With the widespread adoption of multi-channel MRI systems using parallel imaging, the design and optimization of receive coil arrays has become imperative, while also being complex. Nevertheless, coil optimization techniques and performance verification are essential steps when designing coil arrays. To address this issue, a novel software platform combines SEMCAD X, the latest generation of 3-D Finite Difference Time-Domain (FDTD) & Finite Integration Technique (FIT) full-wave simulation software, and Musaik™ RF Array Designer software.
The result is the first software of its kind combining all the tools needed to design RF phased arrays in a single user-friendly program. The joint effort from Schmid & Partner Engineering AG (SPEAG), Switzerland, and the National Research Council of Canada (NRC) provides coil designers and radiologists with an essential set of advanced tools needed to simulate, predict and verify array performance, enabling radiologists to perform parallel MRI protocol optimization and quality assurance.
With the urgent need for faster, better, less expensive healthcare technologies, it is anticipated that experts in the global MRI community will recognize the value in the new software platform. Consequently, the combination of Musaik and SEMCAD X lays the groundwork for future breakthroughs in MRI system design.
Figure 1 Simulation of the MRI RF fields in anatomical models in SEMCAD X and analysis of the receive coil performance in Musaik.
Array Coil Design and Performance
Musaik enables the user to import 3-D field simulation results from SEMCAD X (as illustrated in Figure 1), build various virtual array coil configurations, investigate channel compression, and then assess signal-to-noise (SNR) and parallel MRI performance. Furthermore, it allows the user to import experimental data obtained on any MRI scanner, and perform the same SNR and parallel MRI evaluation for accurate performance verification.
Figure 2 Musaik screenshot with (top) an unaccelerated reference image SNR reconstruction and (bottom) g-factor map for a 12-fold (R=4 × 3) 2D acceleration.
Many different view options are provided, including phase analysis, transmit/receive coil functionality and thresholding, which is a desired region of interest (ROI) for region specific performance analysis or small field-of-view (FOV) computations. Two dimensional g-factor maps can be computed, exploring parallel MRI performance while varying the field-of-view and acceleration factor (see Figure 2). Also, complex noise covariance matrices are computed, minimizing the technical knowledge required by users and enabling the assessment of coil isolation during construction troubleshooting.
Hospitals and diagnostic clinics need to be able to analyze and maximize the performance of their MRI systems as easy and painlessly as possible. Parallel MRI has become standard practice for better temporal or spatial resolution and shorter overall exam times. The challenge for hospitals is to get the most out of their MRI scanners; however, this is very difficult because there are many application specific parameters to optimize, such as acceleration factor, field-of-view, etc.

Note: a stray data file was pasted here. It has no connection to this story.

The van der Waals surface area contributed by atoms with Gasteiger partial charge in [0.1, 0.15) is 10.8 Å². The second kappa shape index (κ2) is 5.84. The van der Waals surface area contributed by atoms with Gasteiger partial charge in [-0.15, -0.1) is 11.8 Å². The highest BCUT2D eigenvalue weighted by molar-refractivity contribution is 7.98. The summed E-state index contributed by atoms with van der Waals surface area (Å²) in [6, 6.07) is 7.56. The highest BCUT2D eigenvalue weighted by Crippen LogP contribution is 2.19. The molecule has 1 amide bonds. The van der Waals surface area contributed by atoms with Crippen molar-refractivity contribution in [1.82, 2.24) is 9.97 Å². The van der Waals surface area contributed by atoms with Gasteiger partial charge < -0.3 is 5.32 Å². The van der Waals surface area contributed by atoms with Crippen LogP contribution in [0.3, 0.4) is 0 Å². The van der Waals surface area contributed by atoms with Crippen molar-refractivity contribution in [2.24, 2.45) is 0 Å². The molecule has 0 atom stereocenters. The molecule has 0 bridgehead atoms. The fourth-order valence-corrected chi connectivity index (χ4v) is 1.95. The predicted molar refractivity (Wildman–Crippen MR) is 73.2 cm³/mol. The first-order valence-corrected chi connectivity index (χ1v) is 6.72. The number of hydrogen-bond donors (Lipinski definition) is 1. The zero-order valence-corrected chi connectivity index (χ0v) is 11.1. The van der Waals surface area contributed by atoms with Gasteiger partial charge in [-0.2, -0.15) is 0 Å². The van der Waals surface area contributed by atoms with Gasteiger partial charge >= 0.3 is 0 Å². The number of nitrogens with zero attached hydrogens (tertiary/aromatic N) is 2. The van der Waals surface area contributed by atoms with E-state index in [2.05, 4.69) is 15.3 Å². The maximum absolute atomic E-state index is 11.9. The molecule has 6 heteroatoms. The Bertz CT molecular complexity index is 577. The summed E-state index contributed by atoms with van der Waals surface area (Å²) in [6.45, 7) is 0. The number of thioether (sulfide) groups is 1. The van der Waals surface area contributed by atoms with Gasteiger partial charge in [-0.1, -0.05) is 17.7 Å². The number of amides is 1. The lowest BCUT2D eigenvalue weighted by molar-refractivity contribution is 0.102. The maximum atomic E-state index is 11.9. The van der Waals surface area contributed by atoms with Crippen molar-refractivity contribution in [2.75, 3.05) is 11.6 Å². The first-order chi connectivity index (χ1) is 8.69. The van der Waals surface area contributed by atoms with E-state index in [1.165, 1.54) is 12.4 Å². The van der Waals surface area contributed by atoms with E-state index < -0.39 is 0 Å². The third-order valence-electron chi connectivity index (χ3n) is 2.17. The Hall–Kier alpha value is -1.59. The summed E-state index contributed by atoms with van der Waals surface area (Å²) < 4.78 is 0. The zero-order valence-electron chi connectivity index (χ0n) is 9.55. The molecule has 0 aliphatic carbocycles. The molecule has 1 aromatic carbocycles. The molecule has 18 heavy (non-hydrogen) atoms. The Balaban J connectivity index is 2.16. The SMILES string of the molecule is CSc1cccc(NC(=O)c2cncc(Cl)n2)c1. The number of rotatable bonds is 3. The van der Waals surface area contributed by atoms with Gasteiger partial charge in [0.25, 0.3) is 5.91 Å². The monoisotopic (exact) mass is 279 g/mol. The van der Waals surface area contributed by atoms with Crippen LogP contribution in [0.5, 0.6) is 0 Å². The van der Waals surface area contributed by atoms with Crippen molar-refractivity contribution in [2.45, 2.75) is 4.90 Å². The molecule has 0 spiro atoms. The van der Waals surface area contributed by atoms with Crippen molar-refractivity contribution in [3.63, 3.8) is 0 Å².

It is the goal of Musaik to assist in understanding the intricacies of parallel MRI. To a radiologist, the concept of MRI protocol optimization would require countless hours of MRI time, altering scan parameters and observing their effects on the resultant image, in a trial and error fashion. This process is tedious and therefore not common practice.
With Musaik, ‘fine tuning’ of MRI protocols can be done offline and in a mathematical way without using valuable scan time, to show how imaging parameters such as field-of-view and acceleration factor can be interplayed to decrease imaging time or increase spatial resolution without significant SNR loss or increased artifacts in a specified region of interest.
With regards to coil design, analysis and optimization, Musaik facilitates the investigation of array coupling through noise correlation matrix calculation and offers 1D and 2D g-factor analysis for evaluating both 2D and 3D MRI acceleration capabilities. It utilizes a SNR/g-factor display to help gauge image quality limitations and is easy to add, combine or remove array channels to assess their contributions.
To sum up Musaik’s image processing and optimization capabilities, the tool utilizes image ratios to assess regional SNR/g-factor gains and incorporates region-of-interest zooming with statistical analysis. The software features a color, grayscale and contour display, and can export in image format for presentations as well as having the capacity to export complex composite datasets for further post-processing.
In conclusion, the new platform offers a unique solution for the design of multi-channel phased array coils, parallel MRI protocol optimization and quality assurance. It is envisaged that the combination of Musaik and SEMCAD X will be key in assessing the limits of new or existing array coils.